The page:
The Welsh Government has launched a consultation on the proposed amendments to the Adoption Agencies (Wales) Regulations 2005 and the Care Planning, Placement and Case Review (Wales) Regulations 2015....
(Court of Appeal; Thorpe, Dyson and Wall LJJ; 20 February 2007)
Expert evidence at first identified clear evidence of anal abuse of the young child; national experts later concluded that there was no clear evidence of abuse. In a rehearing of the care application ordered by the Court of Appeal the local authority sought to establish significant harm, relying upon anal abuse by the father, an offender under Sch 1 of the Children and Young Persons Act 1933 (a Sch 1 offender), on incidents of smacking, and on the mother's failure to protect the child, and to establish likelihood of future significant harm relying on risk of exposure to further abuse and the mother's inability to care for the child. The mother had terminated the relationship with the father and was now in a relationship with a man about whom the authority had expressed no concern. The mother had attended all the contact sessions, travelling some distance to do so; she had successfully completed an intensive parenting programme, obtained counselling and maintained contact with the community psychiatric team. The judge was not satisfied that sexual abuse had been established, but he did find that the father had smacked the child, constituting significant harm, that the mother had failed to protect the child, that there was a risk of future abuse, sexual and physical, and, relying heavily upon a report from a psychologist, that the mother was unable to care adequately for the child.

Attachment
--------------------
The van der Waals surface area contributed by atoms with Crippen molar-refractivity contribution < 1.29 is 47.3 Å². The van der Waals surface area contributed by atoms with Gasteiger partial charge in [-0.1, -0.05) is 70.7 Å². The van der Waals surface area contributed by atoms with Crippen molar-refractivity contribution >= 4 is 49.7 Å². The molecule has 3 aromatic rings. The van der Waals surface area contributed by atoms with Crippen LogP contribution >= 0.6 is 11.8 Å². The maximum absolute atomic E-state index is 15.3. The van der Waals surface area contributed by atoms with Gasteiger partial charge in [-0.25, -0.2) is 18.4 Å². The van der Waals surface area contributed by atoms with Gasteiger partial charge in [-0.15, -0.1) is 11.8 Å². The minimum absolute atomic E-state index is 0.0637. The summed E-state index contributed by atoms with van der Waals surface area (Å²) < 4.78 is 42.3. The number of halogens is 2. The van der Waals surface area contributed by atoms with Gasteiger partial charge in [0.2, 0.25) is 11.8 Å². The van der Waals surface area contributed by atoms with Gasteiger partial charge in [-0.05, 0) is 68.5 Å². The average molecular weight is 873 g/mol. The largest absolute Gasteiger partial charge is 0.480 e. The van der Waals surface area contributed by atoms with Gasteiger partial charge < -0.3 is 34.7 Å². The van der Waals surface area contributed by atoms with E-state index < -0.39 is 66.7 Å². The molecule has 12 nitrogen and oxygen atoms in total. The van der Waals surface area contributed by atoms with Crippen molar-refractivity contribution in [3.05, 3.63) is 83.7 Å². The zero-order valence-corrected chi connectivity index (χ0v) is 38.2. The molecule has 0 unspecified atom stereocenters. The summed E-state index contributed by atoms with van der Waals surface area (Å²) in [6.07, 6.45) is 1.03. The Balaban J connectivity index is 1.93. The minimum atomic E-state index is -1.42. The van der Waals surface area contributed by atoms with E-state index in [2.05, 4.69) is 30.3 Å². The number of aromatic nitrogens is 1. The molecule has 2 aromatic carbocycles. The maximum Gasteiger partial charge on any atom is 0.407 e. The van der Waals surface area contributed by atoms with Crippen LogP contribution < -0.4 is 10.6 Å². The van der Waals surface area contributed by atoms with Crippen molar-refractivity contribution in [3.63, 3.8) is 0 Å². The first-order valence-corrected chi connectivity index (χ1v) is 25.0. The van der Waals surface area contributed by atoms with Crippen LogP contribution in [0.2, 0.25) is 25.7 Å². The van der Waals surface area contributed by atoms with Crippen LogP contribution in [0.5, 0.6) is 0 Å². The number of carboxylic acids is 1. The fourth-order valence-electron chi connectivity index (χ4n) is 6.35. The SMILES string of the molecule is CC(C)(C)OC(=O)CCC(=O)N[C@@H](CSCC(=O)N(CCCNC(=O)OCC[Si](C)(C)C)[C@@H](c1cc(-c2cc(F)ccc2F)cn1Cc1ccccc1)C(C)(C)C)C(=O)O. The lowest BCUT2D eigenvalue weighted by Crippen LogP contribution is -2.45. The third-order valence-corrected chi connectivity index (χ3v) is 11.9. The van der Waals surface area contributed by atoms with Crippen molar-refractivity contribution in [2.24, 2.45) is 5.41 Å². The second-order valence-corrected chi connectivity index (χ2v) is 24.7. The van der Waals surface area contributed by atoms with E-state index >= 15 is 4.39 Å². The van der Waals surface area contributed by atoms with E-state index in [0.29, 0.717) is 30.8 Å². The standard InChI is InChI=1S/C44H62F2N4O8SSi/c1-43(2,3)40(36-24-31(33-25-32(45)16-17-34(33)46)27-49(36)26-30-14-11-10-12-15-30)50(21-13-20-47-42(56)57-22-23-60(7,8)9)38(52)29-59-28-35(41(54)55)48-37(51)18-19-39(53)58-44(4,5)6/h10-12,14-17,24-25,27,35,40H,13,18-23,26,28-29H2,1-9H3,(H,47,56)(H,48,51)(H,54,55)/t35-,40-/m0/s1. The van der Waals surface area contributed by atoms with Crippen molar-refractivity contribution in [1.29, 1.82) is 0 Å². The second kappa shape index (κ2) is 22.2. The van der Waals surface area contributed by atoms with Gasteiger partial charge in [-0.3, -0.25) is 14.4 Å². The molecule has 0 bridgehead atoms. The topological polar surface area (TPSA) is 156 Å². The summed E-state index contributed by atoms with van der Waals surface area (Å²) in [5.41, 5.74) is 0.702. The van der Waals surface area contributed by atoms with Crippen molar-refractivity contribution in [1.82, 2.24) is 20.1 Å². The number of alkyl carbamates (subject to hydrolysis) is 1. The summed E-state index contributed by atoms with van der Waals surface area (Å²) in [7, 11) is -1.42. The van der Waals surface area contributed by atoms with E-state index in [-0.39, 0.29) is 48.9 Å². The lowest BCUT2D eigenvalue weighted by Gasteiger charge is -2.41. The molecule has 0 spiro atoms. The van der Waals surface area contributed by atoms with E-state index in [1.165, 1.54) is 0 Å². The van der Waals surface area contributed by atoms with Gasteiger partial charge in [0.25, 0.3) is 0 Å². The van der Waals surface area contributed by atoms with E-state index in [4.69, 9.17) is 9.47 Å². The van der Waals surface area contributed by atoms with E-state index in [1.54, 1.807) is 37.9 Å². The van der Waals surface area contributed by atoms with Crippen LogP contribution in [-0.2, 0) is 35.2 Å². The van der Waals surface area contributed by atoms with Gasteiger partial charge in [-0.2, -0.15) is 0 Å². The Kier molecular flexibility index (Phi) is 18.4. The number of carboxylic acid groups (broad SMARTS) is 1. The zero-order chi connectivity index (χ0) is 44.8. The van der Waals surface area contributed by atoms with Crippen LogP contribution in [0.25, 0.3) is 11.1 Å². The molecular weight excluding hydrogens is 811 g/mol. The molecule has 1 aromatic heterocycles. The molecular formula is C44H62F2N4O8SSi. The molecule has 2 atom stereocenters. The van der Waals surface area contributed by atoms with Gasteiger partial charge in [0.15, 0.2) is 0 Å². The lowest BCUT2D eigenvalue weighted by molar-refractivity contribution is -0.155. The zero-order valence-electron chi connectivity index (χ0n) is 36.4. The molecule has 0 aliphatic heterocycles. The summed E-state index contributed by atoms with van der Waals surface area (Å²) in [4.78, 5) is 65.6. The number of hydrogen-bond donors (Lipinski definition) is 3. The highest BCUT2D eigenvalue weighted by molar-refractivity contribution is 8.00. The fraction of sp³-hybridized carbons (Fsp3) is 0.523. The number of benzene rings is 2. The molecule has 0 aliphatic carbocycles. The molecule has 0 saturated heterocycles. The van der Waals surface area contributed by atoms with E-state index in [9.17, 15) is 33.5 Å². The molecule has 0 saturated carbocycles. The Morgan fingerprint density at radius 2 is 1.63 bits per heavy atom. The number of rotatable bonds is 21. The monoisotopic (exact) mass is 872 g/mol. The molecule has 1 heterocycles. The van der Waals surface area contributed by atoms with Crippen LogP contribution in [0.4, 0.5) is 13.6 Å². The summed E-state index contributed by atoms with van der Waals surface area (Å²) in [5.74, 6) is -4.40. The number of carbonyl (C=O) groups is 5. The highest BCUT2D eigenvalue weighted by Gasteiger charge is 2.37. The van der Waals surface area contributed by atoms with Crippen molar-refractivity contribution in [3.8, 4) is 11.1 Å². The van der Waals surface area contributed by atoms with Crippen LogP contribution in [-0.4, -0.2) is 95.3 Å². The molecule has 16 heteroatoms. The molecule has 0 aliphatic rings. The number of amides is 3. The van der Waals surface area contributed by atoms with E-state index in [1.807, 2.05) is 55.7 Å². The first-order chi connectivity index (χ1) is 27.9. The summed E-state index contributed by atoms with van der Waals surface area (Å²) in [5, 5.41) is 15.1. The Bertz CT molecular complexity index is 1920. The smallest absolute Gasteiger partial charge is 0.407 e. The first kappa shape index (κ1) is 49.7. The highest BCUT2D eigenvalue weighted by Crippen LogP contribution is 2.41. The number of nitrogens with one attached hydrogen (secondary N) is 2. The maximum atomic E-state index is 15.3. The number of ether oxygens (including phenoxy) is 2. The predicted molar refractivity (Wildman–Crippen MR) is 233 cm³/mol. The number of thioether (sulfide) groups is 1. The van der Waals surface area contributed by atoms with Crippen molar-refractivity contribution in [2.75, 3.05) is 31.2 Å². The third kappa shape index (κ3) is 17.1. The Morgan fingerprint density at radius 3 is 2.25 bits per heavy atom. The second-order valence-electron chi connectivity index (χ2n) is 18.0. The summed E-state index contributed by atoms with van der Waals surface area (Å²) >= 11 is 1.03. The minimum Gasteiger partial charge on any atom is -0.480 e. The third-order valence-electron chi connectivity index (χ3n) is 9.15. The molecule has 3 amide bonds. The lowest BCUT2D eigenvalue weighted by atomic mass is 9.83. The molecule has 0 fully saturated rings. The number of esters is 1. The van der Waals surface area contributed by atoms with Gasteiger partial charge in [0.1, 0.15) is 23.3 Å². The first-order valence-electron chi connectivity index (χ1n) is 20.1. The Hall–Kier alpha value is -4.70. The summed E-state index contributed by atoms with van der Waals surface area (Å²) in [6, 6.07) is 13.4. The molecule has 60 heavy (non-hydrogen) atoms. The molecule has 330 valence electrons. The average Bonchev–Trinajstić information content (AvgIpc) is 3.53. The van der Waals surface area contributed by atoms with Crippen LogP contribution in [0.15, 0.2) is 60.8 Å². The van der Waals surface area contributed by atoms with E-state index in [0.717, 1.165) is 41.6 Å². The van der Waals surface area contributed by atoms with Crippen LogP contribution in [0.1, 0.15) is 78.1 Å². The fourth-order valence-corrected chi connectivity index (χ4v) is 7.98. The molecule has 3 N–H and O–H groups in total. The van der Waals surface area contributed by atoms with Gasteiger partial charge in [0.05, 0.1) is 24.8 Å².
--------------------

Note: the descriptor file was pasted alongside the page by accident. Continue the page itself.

Ordering a further re-trial, the court noted that when a court found on the balance of probabilities that abuse had not taken place, it was difficult to see, as a matter of logic, how the other parent could then be held to have failed to protect the child against such abuse. None of the findings made by the judge warranted the conclusion that the child had suffered significant harm as a result of the mother's failure to protect her from sexual abuse, given that the judge had already found that the child had not been sexually abused. The mother's relationship with a Sch 1 offender might have suggested a likelihood of future significant harm, but did not do so without evidence that the mother would be likely to repeat the mistake. Although striking a child of 8 months with any blow, let alone a forceful one, was unacceptable parental behaviour, in the overall context the smacking incident was not sufficient to satisfy the threshold criteria; there was no evidence that it caused the child significant harm. In any event, physical abuse by the father could not properly have led to a care order, as the mother had terminated the relationship with the father, who had no contact with the child. There was force in the mother's criticisms of the psychologist's report; the judge had placed undue reliance on the expert's evidence and had not weighed properly the many positive factors in the mother's case. It was particularly regrettable and surprising that the expert had not been prepared to assist the judge by commenting on what others had observed; this was a sufficient derogation from the basic duty owed by an expert witness to cast doubt on the objectivity and soundness of the expert's evidence.